About Me

  Patricia Hammell Kashtock

Aka: Pat Kashtock. Mother of three, wife of one. BA in Social Work and Biblical Studies. Graduate work at Virginia Tech interrupted, then derailed by oldest child’s brain tumor...

My life has not followed the course I planned. But I am not complaining. Pain is to be expected in a world broken apart from its Creator.

The miracle resides in the ability to find joy when least expected...

 

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Blessings,

Pat

For What It's Worth

Each life is a journey. The voices of many guides try to direct us, saying, “This is the path – walk in it!” Yet each one leads in a different direction.

I believe only one Voice can be true. That Voice will lead us in ways most unexpected, into worlds yet undiscovered. It will lead us up the hill, around the river and through the forest. And sometimes, it will lead without mercy.

Or so it seems.

I have made listening for that Voice and following it, my life’s quest. I will share some of what I have heard that Voice say with you. But I am not in the business of telling people how to think or what to believe. Each has to decide for himself. Only you can decide if you find the truth of the Voice in these words. And only you can decide how much it is worth to know the Voice, and follow.

But for me, it is worth the whole world.

And then some…

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Monday
Jun222009

Gone Fishing

Father's Day. Right before the Father's Day sermon this year, Mike and our middle child, Justin sang a song called "My Old Man" by David Mallet. I created a power point presentation with pictures of the fathers in the congregation and when possible, their fathers. When it came to the line about going fishing once a year, I couldn't resist. I used this picture of my Grandfather, our son Justin now grown, and Heidi. He taught both of them as much about fishing as he could during our stay that year. Grandpa was not well, and we had traveled to Florida to see him. Heidi was worried about him and it shows in this picture.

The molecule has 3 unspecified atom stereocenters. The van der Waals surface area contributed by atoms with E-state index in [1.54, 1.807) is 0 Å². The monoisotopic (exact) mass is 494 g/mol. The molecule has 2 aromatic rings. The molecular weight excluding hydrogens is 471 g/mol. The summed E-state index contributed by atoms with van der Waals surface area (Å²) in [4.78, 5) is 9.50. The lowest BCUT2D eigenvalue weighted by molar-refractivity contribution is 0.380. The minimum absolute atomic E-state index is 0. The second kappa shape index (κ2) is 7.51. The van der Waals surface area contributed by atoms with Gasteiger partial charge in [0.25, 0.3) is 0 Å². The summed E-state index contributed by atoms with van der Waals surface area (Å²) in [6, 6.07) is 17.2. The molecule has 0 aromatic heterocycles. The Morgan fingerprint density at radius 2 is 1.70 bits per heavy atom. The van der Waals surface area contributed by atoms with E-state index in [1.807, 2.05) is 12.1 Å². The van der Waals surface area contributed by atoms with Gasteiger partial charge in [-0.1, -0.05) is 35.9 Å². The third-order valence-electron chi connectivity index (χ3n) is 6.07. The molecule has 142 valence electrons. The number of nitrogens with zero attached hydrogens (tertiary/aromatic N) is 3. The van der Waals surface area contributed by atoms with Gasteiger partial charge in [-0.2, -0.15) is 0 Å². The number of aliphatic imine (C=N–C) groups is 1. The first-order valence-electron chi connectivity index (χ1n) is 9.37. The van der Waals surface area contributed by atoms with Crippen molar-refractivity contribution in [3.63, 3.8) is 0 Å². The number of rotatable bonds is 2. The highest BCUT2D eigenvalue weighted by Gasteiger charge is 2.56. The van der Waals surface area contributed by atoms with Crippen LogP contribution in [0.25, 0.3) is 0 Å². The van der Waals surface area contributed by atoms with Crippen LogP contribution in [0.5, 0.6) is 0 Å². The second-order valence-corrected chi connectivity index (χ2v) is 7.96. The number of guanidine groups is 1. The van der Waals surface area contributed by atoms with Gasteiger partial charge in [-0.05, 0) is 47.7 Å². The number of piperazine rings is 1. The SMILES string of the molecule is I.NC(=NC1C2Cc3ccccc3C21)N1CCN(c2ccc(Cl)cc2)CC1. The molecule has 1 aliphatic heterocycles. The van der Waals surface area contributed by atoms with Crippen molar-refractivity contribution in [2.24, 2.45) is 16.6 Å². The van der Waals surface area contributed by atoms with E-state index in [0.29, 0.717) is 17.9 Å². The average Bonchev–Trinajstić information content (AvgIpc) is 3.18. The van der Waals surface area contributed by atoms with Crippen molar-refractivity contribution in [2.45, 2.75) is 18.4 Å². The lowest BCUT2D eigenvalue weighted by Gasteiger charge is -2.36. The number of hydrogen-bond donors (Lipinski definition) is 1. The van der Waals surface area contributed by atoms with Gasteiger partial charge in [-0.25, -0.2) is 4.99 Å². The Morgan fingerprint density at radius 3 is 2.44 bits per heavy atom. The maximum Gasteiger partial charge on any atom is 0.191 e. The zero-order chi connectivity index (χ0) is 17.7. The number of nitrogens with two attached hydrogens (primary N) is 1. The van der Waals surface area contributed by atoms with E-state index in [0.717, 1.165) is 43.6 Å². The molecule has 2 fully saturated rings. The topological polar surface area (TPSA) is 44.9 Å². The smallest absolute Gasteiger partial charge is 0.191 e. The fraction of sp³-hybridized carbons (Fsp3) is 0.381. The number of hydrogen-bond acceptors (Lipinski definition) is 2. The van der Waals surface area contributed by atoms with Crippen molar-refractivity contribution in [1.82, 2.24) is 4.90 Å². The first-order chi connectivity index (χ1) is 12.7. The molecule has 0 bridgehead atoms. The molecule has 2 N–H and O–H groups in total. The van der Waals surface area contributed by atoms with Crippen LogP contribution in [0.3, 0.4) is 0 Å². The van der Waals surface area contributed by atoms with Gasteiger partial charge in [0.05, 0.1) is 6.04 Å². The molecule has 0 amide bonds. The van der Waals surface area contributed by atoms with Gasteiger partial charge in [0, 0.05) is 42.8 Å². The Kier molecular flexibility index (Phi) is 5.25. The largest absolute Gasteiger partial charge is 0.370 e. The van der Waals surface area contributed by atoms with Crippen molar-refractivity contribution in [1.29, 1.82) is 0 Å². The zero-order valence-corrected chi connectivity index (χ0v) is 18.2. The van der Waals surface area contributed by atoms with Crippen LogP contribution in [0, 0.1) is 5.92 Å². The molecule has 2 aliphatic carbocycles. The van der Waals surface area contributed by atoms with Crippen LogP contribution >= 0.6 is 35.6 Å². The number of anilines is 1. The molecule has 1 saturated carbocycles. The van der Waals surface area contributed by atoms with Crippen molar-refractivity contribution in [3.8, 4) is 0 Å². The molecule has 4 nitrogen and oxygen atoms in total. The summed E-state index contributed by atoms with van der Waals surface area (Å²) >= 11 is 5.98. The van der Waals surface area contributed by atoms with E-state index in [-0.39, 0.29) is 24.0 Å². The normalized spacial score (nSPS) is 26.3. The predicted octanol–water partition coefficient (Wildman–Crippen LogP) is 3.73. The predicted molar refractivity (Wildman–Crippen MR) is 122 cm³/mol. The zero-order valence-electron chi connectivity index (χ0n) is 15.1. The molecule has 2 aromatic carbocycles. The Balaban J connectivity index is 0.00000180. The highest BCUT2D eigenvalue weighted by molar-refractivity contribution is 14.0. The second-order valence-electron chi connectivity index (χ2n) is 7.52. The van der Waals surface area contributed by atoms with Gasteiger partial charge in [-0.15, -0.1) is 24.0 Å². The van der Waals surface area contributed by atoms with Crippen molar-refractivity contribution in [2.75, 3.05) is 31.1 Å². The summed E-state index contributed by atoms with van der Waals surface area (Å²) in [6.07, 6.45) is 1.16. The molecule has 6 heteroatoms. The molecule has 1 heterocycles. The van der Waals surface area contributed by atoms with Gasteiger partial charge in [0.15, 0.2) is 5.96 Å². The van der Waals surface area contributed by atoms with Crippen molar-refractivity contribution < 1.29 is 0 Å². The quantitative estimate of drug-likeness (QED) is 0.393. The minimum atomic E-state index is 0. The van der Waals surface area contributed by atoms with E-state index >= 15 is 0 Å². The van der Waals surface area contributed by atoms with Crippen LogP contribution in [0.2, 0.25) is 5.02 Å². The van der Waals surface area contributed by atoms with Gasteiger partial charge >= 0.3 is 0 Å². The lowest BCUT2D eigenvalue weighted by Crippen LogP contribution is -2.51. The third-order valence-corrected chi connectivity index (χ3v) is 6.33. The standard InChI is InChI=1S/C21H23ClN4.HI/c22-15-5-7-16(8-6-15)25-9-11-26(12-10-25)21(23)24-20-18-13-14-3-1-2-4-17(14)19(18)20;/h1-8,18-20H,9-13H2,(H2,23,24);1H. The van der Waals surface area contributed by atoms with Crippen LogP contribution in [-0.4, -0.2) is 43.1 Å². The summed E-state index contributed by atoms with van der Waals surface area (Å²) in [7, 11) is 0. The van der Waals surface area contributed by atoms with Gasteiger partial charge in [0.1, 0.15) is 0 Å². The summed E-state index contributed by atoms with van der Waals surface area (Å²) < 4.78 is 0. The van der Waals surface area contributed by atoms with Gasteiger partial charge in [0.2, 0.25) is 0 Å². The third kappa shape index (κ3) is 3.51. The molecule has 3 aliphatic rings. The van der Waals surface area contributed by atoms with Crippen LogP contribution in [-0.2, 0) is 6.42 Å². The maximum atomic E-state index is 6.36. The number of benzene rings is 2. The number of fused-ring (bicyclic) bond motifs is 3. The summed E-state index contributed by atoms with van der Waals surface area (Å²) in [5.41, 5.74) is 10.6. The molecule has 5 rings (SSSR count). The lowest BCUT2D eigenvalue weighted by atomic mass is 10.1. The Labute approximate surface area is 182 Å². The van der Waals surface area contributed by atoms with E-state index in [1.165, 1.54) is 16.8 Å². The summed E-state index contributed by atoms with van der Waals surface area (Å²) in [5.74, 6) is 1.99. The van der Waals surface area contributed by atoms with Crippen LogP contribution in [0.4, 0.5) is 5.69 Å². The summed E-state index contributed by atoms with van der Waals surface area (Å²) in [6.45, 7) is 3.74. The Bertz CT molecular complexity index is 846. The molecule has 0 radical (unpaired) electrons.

I did not realize how it would get to me. My Grandpa -- long dead. My father died. And of course, Heidi.

 

But there really is no of course about that. At least not here in the US. And maybe never.

 

Today I read in the Post about a nine-year-old Afghani girl who was hit by a Taliban bomb. Only perhaps the story is more about her father. In a part of the world that seems to value boys above girls, he cradled the shattered body of his daughter and ran to the American base for help. While the medics searched for signs of life, the father stooped down out side. Burying his face in his hands, he prayed for his little girl as the rain poured down to wash her blood from his tunic. It did not matter that some see girls as having less value. When the medic told him Akhtarbabi had died, his father's heart also shattered.

 

Even in a place torn by war and bombs, parents do not expect their children to die before them.

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